Broken Silence and Nobody Fails at CMC are expanding what students can do for each other

Collage of hands holding paper hearts
(Clare Martin • The Student Life)

This piece is the third in a series on mutual aid groups at the 5Cs.

What does it mean to pledge that nobody fails at Claremont McKenna College?

For Brooklyn Montgomery CM ’22, that question first came up when Nobody Fails at CMC began petitioning for pass/fail grading at the outset of the COVID-19 pandemic in spring 2020. It wasn’t just about grades, the group discovered.

“Throughout the whole campaign, we got 60 to 100 student testimonies of how terrible their situations were, essentially. A lot of them were struggling financially because a family member had lost their job,” Montgomery said.

The goal of supporting students beyond academics continued throughout the pandemic and after the transition to campus, focused on filling the gap between students’ needs and the lack of resources provided by their institutions.

Montgomery attributes much of NFACMC’s success to the way it makes aid accessible. 

“​​Something we’ve really tried to embody is not having too many requirements. When students apply, we have a form that they fill out with generally what they need it for,” she said. “But we kind of have an honor code where if you need that money, you need it.”

The group set up a form where students could request aid and ended up fulfilling all 30 student requests they received, raising more than $45,000 through GoFundMe and Venmo during the spring 2021 semester.

Montgomery said that NFACMC also reached out to alumni and created an ongoing social media campaign to solicit donations.

“It’s really about just targeting any population that’s relevant and asking them to help in any way they can,” she said. 

But as last semester progressed, subsequent events called for further student organizing.

In response to the death of George Floyd and the following protests, Kamara Anyanwu CM ’22 and Aishat Jimoh CM ’23 worked on a joint fellowship project to create an art expression website for Black students at the 5Cs.

They called the fellowship Broken Silence 5Cs, which blossomed into its own mutual aid group.

Students would directly message the organization over Instagram with their personal stories and needs for financial support, and Broken Silence would direct a social media campaign to mobilize around the student’s personal experience.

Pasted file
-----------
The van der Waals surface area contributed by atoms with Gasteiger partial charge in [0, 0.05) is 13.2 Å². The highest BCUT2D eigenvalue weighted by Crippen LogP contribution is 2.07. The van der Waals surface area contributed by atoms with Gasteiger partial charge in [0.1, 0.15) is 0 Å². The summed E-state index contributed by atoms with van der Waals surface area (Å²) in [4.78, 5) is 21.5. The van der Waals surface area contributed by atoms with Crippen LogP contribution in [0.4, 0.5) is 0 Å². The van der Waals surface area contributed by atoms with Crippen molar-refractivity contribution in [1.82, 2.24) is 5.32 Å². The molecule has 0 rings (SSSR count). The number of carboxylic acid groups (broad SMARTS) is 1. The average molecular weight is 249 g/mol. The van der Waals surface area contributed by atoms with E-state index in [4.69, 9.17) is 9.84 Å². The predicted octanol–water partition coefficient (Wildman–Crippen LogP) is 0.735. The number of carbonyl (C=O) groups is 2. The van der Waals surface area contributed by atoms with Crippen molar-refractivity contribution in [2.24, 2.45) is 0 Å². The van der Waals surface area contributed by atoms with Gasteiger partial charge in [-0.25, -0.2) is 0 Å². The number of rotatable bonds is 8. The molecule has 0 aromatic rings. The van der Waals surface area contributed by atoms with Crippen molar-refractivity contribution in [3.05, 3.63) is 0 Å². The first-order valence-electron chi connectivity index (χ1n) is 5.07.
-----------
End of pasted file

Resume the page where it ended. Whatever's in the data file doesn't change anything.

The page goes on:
According to Anyanwu, Broken Silence 5Cs filled a unique gap between elected student bodies and mutual aid organizations. “As student requests for aid are often relayed to Broken Silence 5Cs by the student body, the organization steps up to fill the mutual aid amount by fundraising on social media,” she said.

Anyanwu added that the different organizations have group chats where they communicate on different projects, and they often share money and resources amongst themselves. 

“A lot of the resources we got [in summer 2020] as far as [education on] outreach or how to create teams, or how to diversify labor so people don’t get burnt out, actually came from Occupy Pomona and Nobody Fails at Scripps,” she said.

Anyanwu and Jimoh, like Occupy Pomona, also expanded their outreach beyond the scope of just the 5Cs, focusing on the houseless community in Los Angeles County.

The two began creating what they called “necessity bags,” which contained food, hygiene products, toiletries and more, that they delivered to those in need. The two lived in off-campus CMC housing for the entire remote academic year, allowing them to conduct much of the work with necessity bags in person. They put out a volunteer form and, together with other 5C students, handed out the necessity bags.

The fall 2021 semester revealed a different landscape of student mutual aid needs. As students arrived back on campus, not every mutual aid organization sustained membership levels and some failed to carry through to the new semester.

Some groups, like Broken Silence 5Cs, have also diversified their goals. 

Broken Silence 5Cs continues to host mutual aid fundraisers, but it’s also begun extending its work internationally.

The team is beginning to partner with local vendors in Ghana, an initiative driven by Jimoh’s semester abroad. Anyanwu also expressed interest in possibly formalizing the organization through a charter at the Draper Center to ensure leadership and longevity, as both herself and Jimoh are closing in on graduation.

To Anyanwu, the existence of mutual aid speaks to a larger problem in institutions of higher education. “The fact that students must support each other is proof of the failure of these institutions,” she said.

“As our institutions are failing we have a responsibility to take care of, love and support one another. And using our voices to support mutual aid fundraisers is one way that we can do that.”—Kamara Anyanwu CM ’22

“When students decide to attend these institutions, the institution is agreeing to take care of the student, not only by providing them with an education but a conducive, safe and nurturing place in which they can flourish academically and experience growth that will impact their lives after this point,” Anayanwu said. “As our institutions are failing we have a responsibility to take care of, love and support one another. And using our voices to support mutual aid fundraisers is one way that we can do that.”

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